Find your Place in the Sun

It wasn’t a sunny day at all but the event sure was warm and fuzzy…

Today saw the media launch of a new portfolio of wines by producer-wholesaler Distell, a range inspired by South Africa’s 300 days of sunshine. Easy to drink and easy on the pocket, this new range of wines in Distell’s ever-expanding collection is a fun, and let me be honest, frivolous compilation of “happy wines”.

Called a Place in the Sun, this new Fairtrade-accredited collection stars a Merlot, Cabernet Sauvignon and Shiraz from the 2010 vintage, as well as a 2011 Sauvignon Blanc.

Deon Boshoff, cellarmaster at Adam Tas cellars in Stellenbosch, was “seriously involved” with the creation of these wines, which he says aims to fill a gap in Distell’s marketing sector: “it is positioned above brands like Two Oceans, but below Zonnebloem”.

Reds spent three to six months on staves. High turnovers and maximum consumption is the name of the game here which means that these wines aren’t remotely intended to be enjoyed by serious-minded folk looking to mature their wines in well-stocked cellars – but that doesn’t mean that these super quaffers aren’t enjoyable.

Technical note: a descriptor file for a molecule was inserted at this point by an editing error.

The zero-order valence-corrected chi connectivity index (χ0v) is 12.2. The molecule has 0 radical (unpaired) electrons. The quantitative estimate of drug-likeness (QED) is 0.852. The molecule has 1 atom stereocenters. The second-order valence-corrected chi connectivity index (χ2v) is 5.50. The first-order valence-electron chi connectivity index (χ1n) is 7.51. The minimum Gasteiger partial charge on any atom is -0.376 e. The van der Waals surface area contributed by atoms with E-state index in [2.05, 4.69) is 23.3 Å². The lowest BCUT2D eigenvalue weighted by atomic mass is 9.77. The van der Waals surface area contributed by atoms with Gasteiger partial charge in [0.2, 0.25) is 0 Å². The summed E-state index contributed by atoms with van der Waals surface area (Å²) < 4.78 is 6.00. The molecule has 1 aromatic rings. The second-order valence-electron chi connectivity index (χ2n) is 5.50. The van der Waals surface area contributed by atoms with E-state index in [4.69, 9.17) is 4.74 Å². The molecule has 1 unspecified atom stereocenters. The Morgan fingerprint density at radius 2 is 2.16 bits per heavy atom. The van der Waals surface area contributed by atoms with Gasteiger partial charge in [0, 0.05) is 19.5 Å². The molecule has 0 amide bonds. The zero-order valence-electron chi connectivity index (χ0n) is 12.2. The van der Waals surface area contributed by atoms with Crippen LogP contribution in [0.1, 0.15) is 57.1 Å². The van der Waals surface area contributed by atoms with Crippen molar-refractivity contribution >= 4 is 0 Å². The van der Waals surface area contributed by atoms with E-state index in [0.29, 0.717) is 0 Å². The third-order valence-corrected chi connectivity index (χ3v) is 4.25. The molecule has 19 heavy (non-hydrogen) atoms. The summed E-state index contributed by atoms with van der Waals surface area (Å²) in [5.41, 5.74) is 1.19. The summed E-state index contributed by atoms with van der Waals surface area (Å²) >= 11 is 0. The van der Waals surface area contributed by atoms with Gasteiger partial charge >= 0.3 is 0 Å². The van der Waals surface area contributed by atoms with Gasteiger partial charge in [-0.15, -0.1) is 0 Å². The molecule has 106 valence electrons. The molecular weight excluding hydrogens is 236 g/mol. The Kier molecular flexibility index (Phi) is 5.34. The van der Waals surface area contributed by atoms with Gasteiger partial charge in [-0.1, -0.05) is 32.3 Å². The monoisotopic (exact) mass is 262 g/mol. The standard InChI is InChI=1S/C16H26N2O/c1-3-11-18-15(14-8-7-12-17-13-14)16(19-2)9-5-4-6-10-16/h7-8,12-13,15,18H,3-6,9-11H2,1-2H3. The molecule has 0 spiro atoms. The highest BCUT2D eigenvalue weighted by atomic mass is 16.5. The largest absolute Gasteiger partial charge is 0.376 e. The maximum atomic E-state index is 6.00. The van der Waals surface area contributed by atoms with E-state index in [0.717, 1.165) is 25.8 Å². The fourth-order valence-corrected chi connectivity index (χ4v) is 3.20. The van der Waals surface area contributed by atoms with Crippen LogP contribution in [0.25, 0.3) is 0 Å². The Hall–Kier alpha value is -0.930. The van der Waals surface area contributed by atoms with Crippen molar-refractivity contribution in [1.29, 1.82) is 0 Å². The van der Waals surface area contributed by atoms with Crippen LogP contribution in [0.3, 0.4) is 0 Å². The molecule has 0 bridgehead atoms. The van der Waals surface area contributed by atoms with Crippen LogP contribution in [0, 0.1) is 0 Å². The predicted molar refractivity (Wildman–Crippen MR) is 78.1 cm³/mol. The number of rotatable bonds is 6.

Consumers are bound to lap up these wines with the sun-motif on their labels. Reds retail for R45, the Cabernet Sauvignon probably providing some of the best drinking in the category at that price point, while the Merlot is actually quite pleasant. The Shiraz is juicy and equally eager to please, whereas the Sauvignon Blanc is about as good as you are going to get if you are unwilling to spend more than R35 on your wine… or even less.

Rumours are that Pick n Pay outlets are currently selling these at a promotional price of R29. Best you rush to the shops now to secure your Place in the Sun.

Cheap Ports make for delightful drinking

This weekend saw South Africans descend on SA's Port capital, Calitzdorp, and, having spent some time in the region and having tasted some of the best the valley’s got to offer myself, I hope visitors returned with renewed sense of awe for Port.

In the July issue of Decanter magazine, Port legend Dirk Niepoort is quoted as saying: “The older generation of Port drinkers is dying, and the younger generation doesn’t really know what Port is about. It is our duty to explain it to them. We need to give them the opportunity to taste Port – once they do, they realise what a wonderful drink it is.” Indeed.